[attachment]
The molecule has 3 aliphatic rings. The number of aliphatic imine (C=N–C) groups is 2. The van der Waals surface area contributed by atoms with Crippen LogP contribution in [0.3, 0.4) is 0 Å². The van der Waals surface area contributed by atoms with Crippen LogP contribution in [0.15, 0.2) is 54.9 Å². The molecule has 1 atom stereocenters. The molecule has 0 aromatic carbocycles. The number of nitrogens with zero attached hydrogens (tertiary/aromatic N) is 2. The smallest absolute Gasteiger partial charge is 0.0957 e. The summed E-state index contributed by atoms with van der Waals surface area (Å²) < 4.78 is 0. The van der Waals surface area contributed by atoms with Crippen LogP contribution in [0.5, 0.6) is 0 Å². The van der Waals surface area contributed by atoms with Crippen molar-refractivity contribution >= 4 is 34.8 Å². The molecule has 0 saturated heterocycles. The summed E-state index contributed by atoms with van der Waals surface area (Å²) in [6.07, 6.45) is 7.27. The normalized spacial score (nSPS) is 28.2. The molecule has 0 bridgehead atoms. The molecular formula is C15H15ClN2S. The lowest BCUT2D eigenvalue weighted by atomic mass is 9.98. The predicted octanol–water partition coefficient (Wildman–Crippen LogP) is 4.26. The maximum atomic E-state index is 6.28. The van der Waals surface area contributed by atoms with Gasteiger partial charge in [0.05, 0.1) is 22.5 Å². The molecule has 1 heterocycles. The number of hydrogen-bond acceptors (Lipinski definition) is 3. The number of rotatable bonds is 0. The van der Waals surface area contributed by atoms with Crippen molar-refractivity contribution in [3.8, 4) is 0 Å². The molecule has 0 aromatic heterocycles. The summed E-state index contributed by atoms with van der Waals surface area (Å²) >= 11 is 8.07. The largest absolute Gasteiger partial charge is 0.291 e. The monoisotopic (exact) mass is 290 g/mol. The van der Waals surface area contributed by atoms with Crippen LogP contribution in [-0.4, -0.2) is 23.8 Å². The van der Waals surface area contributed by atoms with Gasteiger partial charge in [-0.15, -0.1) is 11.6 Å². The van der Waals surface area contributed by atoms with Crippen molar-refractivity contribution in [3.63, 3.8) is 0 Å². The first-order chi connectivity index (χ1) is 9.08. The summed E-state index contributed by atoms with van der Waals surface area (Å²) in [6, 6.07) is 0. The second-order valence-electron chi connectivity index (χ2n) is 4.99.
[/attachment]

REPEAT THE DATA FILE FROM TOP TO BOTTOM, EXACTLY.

The molecule has 3 aliphatic rings. The number of aliphatic imine (C=N–C) groups is 2. The van der Waals surface area contributed by atoms with Crippen LogP contribution in [0.3, 0.4) is 0 Å². The van der Waals surface area contributed by atoms with Crippen LogP contribution in [0.15, 0.2) is 54.9 Å². The molecule has 1 atom stereocenters. The molecule has 0 aromatic carbocycles. The number of nitrogens with zero attached hydrogens (tertiary/aromatic N) is 2. The smallest absolute Gasteiger partial charge is 0.0957 e. The summed E-state index contributed by atoms with van der Waals surface area (Å²) < 4.78 is 0. The van der Waals surface area contributed by atoms with Crippen LogP contribution in [0.5, 0.6) is 0 Å². The van der Waals surface area contributed by atoms with Crippen molar-refractivity contribution >= 4 is 34.8 Å². The molecule has 0 saturated heterocycles. The summed E-state index contributed by atoms with van der Waals surface area (Å²) in [6.07, 6.45) is 7.27. The normalized spacial score (nSPS) is 28.2. The molecule has 0 bridgehead atoms. The molecular formula is C15H15ClN2S. The lowest BCUT2D eigenvalue weighted by atomic mass is 9.98. The predicted octanol–water partition coefficient (Wildman–Crippen LogP) is 4.26. The maximum atomic E-state index is 6.28. The van der Waals surface area contributed by atoms with Gasteiger partial charge in [0.05, 0.1) is 22.5 Å². The molecule has 1 heterocycles. The number of hydrogen-bond acceptors (Lipinski definition) is 3. The number of rotatable bonds is 0. The van der Waals surface area contributed by atoms with Crippen molar-refractivity contribution in [3.8, 4) is 0 Å². The molecule has 0 aromatic heterocycles. The summed E-state index contributed by atoms with van der Waals surface area (Å²) >= 11 is 8.07. The largest absolute Gasteiger partial charge is 0.291 e. The monoisotopic (exact) mass is 290 g/mol. The van der Waals surface area contributed by atoms with Crippen LogP contribution in [-0.4, -0.2) is 23.8 Å². The van der Waals surface area contributed by atoms with Gasteiger partial charge in [-0.15, -0.1) is 11.6 Å². The van der Waals surface area contributed by atoms with Crippen molar-refractivity contribution in [3.63, 3.8) is 0 Å². The first-order chi connectivity index (χ1) is 9.08. The summed E-state index contributed by atoms with van der Waals surface area (Å²) in [6, 6.07) is 0. The second-order valence-electron chi connectivity index (χ2n) is 4.99.